(Originally published in March 2012 on my old website, which was hosted on the musician-focused website-building platform, Bandzoogle).
I’ve been struggling with the question of what kind of website to use to represent myself – you know, the one that you get to when you search on my name, Solveig Whittle (this one). I am currently using the service Bandzoogle, but in the past six months I have begun to really delve into the world of social media and music marketing. Along with that exercise, Stevie and I have been creating some music with primarily just the two of us, so I’m thinking it’s time to revamp my website(s) before I really launch into promoting the new music. After all, it should probably have a different brand and a different look, and this is my opportunity to “do it right” from the start.
|| Read more
The introduction of social media tools has made transparency in marketing not only important, but critical. Social media enhances the ability to listen to what customers and prospects are saying publicly for any size company and brand in almost any industry today. I would argue that listening to customers has always been one of the key tenets of good marketing, and I agree with Dave Kerpen’s precept that that it has never been cheaper or easier to do so because of social media. There is no longer any excuse for companies to be ignorant of what is going on with both their customers and, I would add, their competitors.
Highly readable, this book is just the right mix of case studies, guidelines and suggestions. I read the book in one beach sitting. It is broken into digestible chapters of 12-15 pages in length, and the style is conversational yet substantial, with suggested “Action Items” at the end of each chapter. (I do always wonder if readers actually stop to write down their answers to these exercises. I just wanted to keep reading the book!)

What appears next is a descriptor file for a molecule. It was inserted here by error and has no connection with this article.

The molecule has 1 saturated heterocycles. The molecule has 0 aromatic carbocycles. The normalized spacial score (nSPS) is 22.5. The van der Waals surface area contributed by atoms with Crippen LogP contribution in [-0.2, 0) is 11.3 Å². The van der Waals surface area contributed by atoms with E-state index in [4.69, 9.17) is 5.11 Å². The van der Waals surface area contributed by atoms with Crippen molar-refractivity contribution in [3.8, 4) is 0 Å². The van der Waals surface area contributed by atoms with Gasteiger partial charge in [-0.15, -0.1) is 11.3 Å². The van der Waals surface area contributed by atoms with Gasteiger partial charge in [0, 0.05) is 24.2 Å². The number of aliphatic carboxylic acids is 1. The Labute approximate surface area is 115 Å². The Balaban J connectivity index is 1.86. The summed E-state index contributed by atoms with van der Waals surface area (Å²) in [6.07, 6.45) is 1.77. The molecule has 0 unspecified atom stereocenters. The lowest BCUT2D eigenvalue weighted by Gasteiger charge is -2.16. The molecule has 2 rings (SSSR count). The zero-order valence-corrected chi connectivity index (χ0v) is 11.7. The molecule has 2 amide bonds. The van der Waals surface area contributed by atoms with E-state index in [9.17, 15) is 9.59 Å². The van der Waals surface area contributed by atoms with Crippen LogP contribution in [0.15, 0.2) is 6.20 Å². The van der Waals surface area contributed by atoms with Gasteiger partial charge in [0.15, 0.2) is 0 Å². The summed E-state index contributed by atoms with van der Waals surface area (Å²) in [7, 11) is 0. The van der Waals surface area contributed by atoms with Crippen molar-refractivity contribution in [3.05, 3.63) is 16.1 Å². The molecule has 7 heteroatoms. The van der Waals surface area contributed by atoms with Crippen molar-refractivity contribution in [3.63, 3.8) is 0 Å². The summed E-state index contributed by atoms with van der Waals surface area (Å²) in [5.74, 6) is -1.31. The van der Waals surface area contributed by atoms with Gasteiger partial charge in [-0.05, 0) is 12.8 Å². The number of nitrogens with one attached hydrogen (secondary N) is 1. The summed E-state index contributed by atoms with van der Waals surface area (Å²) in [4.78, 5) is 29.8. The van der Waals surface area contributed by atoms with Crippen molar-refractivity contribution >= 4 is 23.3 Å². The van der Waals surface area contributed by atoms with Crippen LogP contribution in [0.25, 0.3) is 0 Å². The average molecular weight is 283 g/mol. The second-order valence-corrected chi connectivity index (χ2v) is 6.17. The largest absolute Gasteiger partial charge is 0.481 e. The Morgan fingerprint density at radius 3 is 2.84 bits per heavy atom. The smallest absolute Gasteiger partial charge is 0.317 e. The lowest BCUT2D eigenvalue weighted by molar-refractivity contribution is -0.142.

Apparently I have placed myself directly in the middle of a social media kerfuffle by claiming and posting pictures to a Facebook page for my community (a 500 acre, 66 family, cooperatively-owned tree farm and community association).
An (email) letter from me to my community:
“May 22, 2012
I realize some community members may be surprised by the Facebook page for Crystal Lake, Inc. As a twenty year resident (and former Board Member) of Crystal Lake, a student of social media at the University of Washington, and a corporate marketer by profession, I have more than a passing interest in this subject. I am currently involved in developing a social media plan for a Seattle non-profit organization as part of my social media class, and have been studying a variety of scholarly issues around social media, including privacy and transparency in corporate and non-profit communications.
Several months ago, I approached the Board because I discovered there was a Crystal Lake Facebook page already created, but it did not have an administrator. It had very little going on. I suggested to Chris [Board President] that it might make sense to take ownership of this page for the community before someone else did. Chris subsequently brought the issue to the Board. They gave me the green light to claim the page for our community, which I did, and I added myself and Chris as administrators. I updated the profile with some pictures and sent the link to the Board to review. I indicated in my email to the Board that the page was public (not private), so that everyone could “Like” it and enjoy posting pictures and having a dialog, even people who lived outside the community.